Dean for the Faculty of Law
DBE Deputy Director General
Learners and Educators
Ladies and Gentlemen
It gives me pleasure and immense pride to be standing here and addressing you on this auspicious occasion where we are not only sharing the best practice and learning, but will also celebrate the best amongst us and what we do.
I bring with me to all of you warm greetings from the Minister of Basic Education, the Honourable Mrs. Angie Motshekga.
I hope that not only will you have a good stay here in Pretoria but that you will also benefit immensely from the many intellectually stimulating oral arguments and engagements over the next few days.
The South African National Schools Moot Court Competition is an annual event established in 2011 aimed at creating greater consciousness and understanding in South African schools and communities about the Constitution of the Republic of South Africa and the values embodied by it through the active participation of learners in a moot court competition.
Our Constitution occupies an important space in the life of this nascent democracy. When our internationally revered statesman President Nelson Mandela signed the Constitution into law, he on behalf of all South Africans entered into us into a sacred covenant. The Constitution is a set of values upon which our democracy is founded. The Constitution is our overarching vision for the society we sought to create on the ashes of apartheid.
Speaking at the 1st Teachers and Social Cohesion Round-Table last year I said:
“Our Constitution enjoins us to build a new South Africa that belongs to all who live in it, united in our diversity. Our Constitution provides an overarching vision for a society at peace with itself. It correctly instructs us thus: Heal the divisions of the past and establish a society based on democratic values, social justice and fundamental human rights.”
In this regard, our Constitution is like set of good parents whose entire existence is to provide sanctuary to their children. This Constitution is our sanctuary. That’s why the Constitution is the supreme law of the land. It is specifically provided for in the Constitution that any law or an executive or administrative action that is inconsistent with it is invalid and unlawful. We opted for a constitutional state because of our chequered history of apartheid and its unchecked excesses. According to the Chief Justice of the Constitutional Court Justice Mogoeng Mogoeng, constitutionalism:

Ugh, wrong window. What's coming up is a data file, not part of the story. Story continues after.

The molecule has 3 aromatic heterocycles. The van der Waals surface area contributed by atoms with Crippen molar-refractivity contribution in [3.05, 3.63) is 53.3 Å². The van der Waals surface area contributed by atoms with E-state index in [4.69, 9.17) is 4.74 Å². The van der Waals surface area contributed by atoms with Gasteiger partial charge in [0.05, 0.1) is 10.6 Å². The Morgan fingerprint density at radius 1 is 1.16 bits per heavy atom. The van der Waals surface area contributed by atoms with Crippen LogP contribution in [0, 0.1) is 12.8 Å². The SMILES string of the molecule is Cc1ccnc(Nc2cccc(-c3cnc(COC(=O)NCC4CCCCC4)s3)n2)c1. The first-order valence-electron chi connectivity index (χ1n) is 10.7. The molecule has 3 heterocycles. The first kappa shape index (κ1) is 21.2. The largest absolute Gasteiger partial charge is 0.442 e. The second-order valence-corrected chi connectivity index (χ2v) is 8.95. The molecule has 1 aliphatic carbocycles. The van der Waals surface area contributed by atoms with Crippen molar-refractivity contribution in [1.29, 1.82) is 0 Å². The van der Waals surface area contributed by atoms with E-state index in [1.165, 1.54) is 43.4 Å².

“Constitute the sharp and mighty sword that stands ready to chop the ugly head of impunity off its stiffened neck.”
Programme Director, it is worth repeating this important statement on the meaning of our Constitution:
“Certain values in the Constitution have been designated as foundational to our democracy. This in turn means that as pillar-stones of this democracy, they must be observed scrupulously. If these values are not observed and their precepts not carried out conscientiously, we have a recipe for a constitutional crisis of great magnitude. In a State predicated on a desire to maintain the rule of law, it is imperative that one and all should be driven by a moral obligation to ensure the continued survival of our democracy.”
On the 21st Anniversary of our Constitution, it is fitting to pay tribute men and women who were the brains behind what has become a cornerstone of our democracy. In the annals of history, we shall always remember with glee the tenacity and sharp wisdom of the towering figures such as the late Chief Justice Pius Langa, Justice Arthur Chaskalson and Justice Thembile Skweyiya. We owe to them and members of their generation a lifetime of gratitude. In their memory we must ensure that the Constitution remains the bedrock upon which public power is exercised. I must add that our jurisprudence has already established that:
“State resources [must] be used only for the advancement of State interests.”
Programme Director; it will be remiss of me to speak only of the late authors of the Constitution to the exclusion of others. We must always remember to pay tribute to thousands of men and women who lost life and limb in pursuance of ideal of this Constitutional State we have today. We are humbled that we lived through the pain of apartheid, but lucky enough to also experience the joys of living in a free, non-racial, non-sexist and democratic society steeped in constitutionalism. We are indeed a special generation.
During the unveiling of the plague at the Constitutional Court, the late President Mandela said to Judge Arthur Chaskalson: